Do a taste test of the both to make sure you like it/them. For tall cakes I use packing crates if they're stacked or put each tier in a cakebox and assemble on site. But notice how on t.v shows they hardly ever use boxes ?
Check out http://cakecentral.com/gallery/34174/christening-cake. I am thinking a two-tier cake, maybe a 16" and a 12", with the 12'' being a replica of the topper here. You should be able to work in quite a few decorating genres. You can do a baby (F.I No.5 is good) and an angel if you're unsure about crosses and chalices.
The height of the cake would determine the process used for me. But for something like that I would do like Bakencake said but I'd do the base first and then the dome. What I did a couple times was measure EXACTLY and then thin/bevel the edge so thet when it came time for the seam, it was barely noticeable.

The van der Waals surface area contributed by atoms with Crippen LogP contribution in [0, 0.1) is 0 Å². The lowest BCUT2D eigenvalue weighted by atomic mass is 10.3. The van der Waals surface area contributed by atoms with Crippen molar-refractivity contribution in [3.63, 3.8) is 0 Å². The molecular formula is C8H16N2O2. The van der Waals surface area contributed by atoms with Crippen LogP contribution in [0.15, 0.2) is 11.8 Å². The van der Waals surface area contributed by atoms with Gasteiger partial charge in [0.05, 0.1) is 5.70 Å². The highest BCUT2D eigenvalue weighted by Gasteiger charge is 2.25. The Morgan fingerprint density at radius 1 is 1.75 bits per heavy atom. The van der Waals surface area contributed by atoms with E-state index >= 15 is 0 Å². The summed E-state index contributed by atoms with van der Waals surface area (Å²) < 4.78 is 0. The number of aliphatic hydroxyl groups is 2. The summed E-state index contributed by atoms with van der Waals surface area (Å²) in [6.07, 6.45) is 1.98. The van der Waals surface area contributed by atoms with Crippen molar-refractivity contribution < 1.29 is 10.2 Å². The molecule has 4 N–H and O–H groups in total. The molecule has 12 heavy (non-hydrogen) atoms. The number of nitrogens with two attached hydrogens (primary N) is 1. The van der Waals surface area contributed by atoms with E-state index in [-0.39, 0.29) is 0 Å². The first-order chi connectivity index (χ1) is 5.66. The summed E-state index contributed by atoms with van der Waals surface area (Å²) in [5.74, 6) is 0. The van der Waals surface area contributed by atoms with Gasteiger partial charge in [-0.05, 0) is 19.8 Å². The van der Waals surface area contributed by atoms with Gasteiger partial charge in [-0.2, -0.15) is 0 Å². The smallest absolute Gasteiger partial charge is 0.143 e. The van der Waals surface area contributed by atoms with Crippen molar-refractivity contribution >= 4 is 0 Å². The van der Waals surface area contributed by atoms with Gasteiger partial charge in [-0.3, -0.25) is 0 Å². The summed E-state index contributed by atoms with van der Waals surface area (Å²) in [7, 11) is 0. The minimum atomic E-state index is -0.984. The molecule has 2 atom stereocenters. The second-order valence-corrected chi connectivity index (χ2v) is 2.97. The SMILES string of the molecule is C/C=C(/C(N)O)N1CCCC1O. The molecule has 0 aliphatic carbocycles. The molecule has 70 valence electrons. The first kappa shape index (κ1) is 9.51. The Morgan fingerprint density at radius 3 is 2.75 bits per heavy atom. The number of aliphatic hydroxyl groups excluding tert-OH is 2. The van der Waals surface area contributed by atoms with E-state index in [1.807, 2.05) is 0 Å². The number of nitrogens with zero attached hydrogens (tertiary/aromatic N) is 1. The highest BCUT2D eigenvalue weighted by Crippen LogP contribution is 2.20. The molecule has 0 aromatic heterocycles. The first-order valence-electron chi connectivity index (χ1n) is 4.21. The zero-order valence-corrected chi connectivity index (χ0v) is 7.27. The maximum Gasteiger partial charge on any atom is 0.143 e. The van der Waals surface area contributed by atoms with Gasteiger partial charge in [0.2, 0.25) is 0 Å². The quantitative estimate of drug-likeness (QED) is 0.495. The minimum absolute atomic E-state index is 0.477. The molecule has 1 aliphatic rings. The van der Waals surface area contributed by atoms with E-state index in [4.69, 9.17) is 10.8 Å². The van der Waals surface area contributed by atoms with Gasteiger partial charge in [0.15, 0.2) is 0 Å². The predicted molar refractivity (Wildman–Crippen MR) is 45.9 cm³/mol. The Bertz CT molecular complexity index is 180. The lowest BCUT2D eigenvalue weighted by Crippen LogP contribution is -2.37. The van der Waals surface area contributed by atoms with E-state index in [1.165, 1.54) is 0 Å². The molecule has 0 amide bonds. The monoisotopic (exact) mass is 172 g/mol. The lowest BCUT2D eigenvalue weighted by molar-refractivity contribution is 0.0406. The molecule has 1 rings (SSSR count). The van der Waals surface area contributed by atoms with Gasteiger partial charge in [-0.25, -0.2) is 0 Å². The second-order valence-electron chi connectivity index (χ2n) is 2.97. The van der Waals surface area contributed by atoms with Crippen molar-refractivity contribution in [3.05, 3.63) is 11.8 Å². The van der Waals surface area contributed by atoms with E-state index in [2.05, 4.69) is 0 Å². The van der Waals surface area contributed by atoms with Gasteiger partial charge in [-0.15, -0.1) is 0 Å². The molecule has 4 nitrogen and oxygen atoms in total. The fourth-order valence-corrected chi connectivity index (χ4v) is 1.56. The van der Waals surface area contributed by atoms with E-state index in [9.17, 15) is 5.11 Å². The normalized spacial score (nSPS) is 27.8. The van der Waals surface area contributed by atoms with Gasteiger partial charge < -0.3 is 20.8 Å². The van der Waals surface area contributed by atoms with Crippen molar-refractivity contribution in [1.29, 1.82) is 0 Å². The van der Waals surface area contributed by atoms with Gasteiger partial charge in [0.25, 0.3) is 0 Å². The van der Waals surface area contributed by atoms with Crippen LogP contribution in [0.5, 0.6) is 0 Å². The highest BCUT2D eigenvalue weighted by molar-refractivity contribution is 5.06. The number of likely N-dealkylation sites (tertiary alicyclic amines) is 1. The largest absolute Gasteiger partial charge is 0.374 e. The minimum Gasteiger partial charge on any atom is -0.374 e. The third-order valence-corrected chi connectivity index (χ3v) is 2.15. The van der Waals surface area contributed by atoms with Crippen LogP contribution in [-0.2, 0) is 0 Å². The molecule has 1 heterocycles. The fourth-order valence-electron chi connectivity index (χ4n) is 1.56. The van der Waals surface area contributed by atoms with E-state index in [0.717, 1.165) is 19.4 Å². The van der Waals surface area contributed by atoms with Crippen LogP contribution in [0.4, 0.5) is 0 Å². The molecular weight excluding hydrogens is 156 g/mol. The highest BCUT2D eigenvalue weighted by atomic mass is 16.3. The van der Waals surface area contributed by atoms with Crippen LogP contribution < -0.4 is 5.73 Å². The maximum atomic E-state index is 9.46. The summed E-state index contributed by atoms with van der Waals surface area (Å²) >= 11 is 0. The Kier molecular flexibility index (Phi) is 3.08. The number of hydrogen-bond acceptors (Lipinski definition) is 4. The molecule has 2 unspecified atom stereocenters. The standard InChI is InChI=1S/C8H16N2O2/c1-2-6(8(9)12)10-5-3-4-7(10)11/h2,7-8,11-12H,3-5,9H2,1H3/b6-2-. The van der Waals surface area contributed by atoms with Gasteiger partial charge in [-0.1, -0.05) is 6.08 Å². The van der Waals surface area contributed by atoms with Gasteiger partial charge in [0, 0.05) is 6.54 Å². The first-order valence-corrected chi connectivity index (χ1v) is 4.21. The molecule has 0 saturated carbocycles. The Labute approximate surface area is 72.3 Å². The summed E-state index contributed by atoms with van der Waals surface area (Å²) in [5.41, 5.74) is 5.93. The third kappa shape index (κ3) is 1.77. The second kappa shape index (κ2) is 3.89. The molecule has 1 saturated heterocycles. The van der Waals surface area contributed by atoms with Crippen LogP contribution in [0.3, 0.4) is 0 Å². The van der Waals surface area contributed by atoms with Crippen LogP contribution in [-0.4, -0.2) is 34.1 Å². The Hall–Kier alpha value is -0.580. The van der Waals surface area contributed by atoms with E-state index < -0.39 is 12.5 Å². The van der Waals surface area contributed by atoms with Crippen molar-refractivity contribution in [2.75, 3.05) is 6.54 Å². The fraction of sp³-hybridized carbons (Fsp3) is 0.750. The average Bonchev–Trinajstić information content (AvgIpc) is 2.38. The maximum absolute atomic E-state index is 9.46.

You SIMPLY MUST wait till the cake is thawed before applying fondant. That it's already iced is a huge bonus. Applying fondant to cold cake causes condensation and you get a sticky, icky possibly runny fondant.
Isomalt for sure. Do you have a SASSIE? Having one makes life with isomalt way easier, but if you don't just pour the boiled isomalt into a glass cup with a pouring lip and fill up your molds. There's a recipe for isomalt gems on [url]sugarcraft.com.[/url]